• In a network environment in which the communications network/bus 3240 is the Internet, for example, the servers 3210 a, 3210 b, etc. can be Web servers with which the clients 3220 a, 3220 b, 3220 c, 3220 d, 3220 e, etc. communicate via any of a number of known protocols such as HTTP. Servers 3210 a, 3210 b, etc. may also serve as clients 3220 a, 3220 b, 3220 c, 3220 d, 3220 e, etc., as may be characteristic of a distributed computing environment.
  • As mentioned, communications to or from the systems incorporating the decoder techniques, systems, and methods of the disclosed subject matter may ultimately pass through various media, either wired or wireless, or a combination, where appropriate. Client devices 3220 a, 3220 b, 3220 c, 3220 d, 3220 e, etc. may or may not communicate via communications network/bus 3240, and may have independent communications associated therewith. For example, in the case of a TV or VCR, there may or may not be a networked aspect to the control thereof. Each client computer 3220 a, 3220 b, 3220 c, 3220 d, 3220 e, etc. and server computer 3210 a, 3210 b, etc. may be equipped with various application program modules or objects 3235 a, 3235 b, 3235 c, etc. and with connections or access to various types of storage elements or objects, across which files or data streams may be stored or to which portion(s) of files or data streams may be downloaded, transmitted or migrated. Any one or more of computers 3210 a, 3210 b, 3220 a, 3220 b, 3220 c, 3220 d, 3220 e, etc. may be responsible for the maintenance and updating of a database 3230 or other storage element, such as a database or memory 3230 for storing data processed or saved based on communications made according to the disclosed subject matter. Thus, the disclosed subject matter can be utilized in a computer network environment having client computers 3220 a, 3220 b, 3220 c, 3220 d, 3220 e, etc. that can access and interact with a computer network/bus 3240 and server computers 3210 a, 3210 b, etc. that may interact with client computers 3220 a, 3220 b, 3220 c, 3220 d, 3220 e, etc. and other like devices, and databases 3230.
  • Exemplary Computing Device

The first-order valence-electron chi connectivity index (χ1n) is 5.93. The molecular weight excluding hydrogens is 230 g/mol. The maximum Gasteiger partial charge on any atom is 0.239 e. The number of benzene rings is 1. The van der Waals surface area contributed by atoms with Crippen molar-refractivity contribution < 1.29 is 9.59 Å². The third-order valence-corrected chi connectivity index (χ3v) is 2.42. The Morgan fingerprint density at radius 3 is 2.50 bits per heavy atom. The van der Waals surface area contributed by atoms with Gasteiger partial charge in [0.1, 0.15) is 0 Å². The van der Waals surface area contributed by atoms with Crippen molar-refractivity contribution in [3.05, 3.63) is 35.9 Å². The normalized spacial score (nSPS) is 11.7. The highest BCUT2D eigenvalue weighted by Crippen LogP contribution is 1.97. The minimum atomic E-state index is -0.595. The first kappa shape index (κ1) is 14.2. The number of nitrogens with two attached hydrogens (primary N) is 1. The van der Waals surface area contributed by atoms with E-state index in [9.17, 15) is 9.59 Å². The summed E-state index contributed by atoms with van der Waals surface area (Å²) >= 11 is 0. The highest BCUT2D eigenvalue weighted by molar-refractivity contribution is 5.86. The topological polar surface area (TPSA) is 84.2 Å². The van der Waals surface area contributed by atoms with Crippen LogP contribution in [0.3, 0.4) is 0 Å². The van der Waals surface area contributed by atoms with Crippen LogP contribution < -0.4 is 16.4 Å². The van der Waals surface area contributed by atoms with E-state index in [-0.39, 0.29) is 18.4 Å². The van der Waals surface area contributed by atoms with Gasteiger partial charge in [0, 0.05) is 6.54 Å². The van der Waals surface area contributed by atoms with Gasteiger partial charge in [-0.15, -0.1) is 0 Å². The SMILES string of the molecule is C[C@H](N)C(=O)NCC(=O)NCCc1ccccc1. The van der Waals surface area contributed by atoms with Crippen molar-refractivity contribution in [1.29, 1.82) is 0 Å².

• As mentioned, the disclosed subject matter applies to any device wherein it may be desirable to communicate data, e.g., to or from a mobile device. It should be understood, therefore, that handheld, portable and other computing devices and computing objects of all kinds are contemplated for use in connection with the disclosed subject matter, e.g., anywhere that a device may communicate data or otherwise receive, process or store data. Accordingly, the below general purpose remote computer described below in FIG. 33 is but one example, and the disclosed subject matter may be implemented with any client having network/bus interoperability and interaction. Thus, the disclosed subject matter may be implemented in an environment of networked hosted services in which very little or minimal client resources are implicated, e.g., a networked environment in which the client device serves merely as an interface to the network/bus, such as an object placed in an appliance.
  • Although not required, the some aspects of the disclosed subject matter can partly be implemented via an operating system, for use by a developer of services for a device or object, and/or included within application software that operates in connection with the component(s) of the disclosed subject matter. Software may be described in the general context of computer-executable instructions, such as program modules, being executed by one or more computers, such as client workstations, servers or other devices. Those skilled in the art will appreciate that the disclosed subject matter may be practiced with other computer system configurations and protocols.
  • FIG. 33 thus illustrates an example of a suitable computing system environment 3300 a in which some aspects of the disclosed subject matter may be implemented, although as made clear above, the computing system environment 3300 a is only one example of a suitable computing environment for a media device and is not intended to suggest any limitation as to the scope of use or functionality of the disclosed subject matter. Neither should the computing environment 3300 a be interpreted as having any dependency or requirement relating to any one or combination of components illustrated in the exemplary operating environment 3300 a.
  • With reference to FIG. 33, an exemplary remote device for implementing the disclosed subject matter includes a general purpose computing device in the form of a computer 3310 a. Components of computer 3310 a may include, but are not limited to, a processing unit 3320 a, a system memory 3330 a, and a system bus 3321 a that couples various system components including the system memory to the processing unit 3320 a. The system bus 3321 a may be any of several types of bus structures including a memory bus or memory controller, a peripheral bus, and a local bus using any of a variety of bus architectures.